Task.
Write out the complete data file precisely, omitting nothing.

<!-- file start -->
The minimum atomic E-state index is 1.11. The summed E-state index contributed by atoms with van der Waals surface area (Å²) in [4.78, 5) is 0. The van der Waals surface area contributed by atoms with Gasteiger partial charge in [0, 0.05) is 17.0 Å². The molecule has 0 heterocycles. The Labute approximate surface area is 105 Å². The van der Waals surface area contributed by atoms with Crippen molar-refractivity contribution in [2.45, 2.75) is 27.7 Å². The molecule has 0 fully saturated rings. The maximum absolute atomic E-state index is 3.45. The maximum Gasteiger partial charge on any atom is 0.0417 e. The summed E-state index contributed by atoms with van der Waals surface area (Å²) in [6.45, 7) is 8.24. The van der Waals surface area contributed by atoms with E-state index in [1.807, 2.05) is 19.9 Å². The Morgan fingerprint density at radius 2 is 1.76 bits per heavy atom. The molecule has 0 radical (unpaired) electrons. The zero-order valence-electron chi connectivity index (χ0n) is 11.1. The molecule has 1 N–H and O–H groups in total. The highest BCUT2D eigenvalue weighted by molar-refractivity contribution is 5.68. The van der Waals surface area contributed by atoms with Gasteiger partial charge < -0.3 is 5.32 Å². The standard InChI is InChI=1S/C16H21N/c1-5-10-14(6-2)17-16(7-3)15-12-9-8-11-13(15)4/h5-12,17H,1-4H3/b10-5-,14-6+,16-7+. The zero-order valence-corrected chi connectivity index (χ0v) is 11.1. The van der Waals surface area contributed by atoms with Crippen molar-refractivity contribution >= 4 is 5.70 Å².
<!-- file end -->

The minimum atomic E-state index is 1.11. The summed E-state index contributed by atoms with van der Waals surface area (Å²) in [4.78, 5) is 0. The van der Waals surface area contributed by atoms with Gasteiger partial charge in [0, 0.05) is 17.0 Å². The molecule has 0 heterocycles. The Labute approximate surface area is 105 Å². The van der Waals surface area contributed by atoms with Crippen molar-refractivity contribution in [2.45, 2.75) is 27.7 Å². The molecule has 0 fully saturated rings. The maximum absolute atomic E-state index is 3.45. The maximum Gasteiger partial charge on any atom is 0.0417 e. The summed E-state index contributed by atoms with van der Waals surface area (Å²) in [6.45, 7) is 8.24. The van der Waals surface area contributed by atoms with E-state index in [1.807, 2.05) is 19.9 Å². The Morgan fingerprint density at radius 2 is 1.76 bits per heavy atom. The molecule has 0 radical (unpaired) electrons. The zero-order valence-electron chi connectivity index (χ0n) is 11.1. The molecule has 1 N–H and O–H groups in total. The highest BCUT2D eigenvalue weighted by molar-refractivity contribution is 5.68. The van der Waals surface area contributed by atoms with Gasteiger partial charge < -0.3 is 5.32 Å². The standard InChI is InChI=1S/C16H21N/c1-5-10-14(6-2)17-16(7-3)15-12-9-8-11-13(15)4/h5-12,17H,1-4H3/b10-5-,14-6+,16-7+. The zero-order valence-corrected chi connectivity index (χ0v) is 11.1. The van der Waals surface area contributed by atoms with Crippen molar-refractivity contribution >= 4 is 5.70 Å².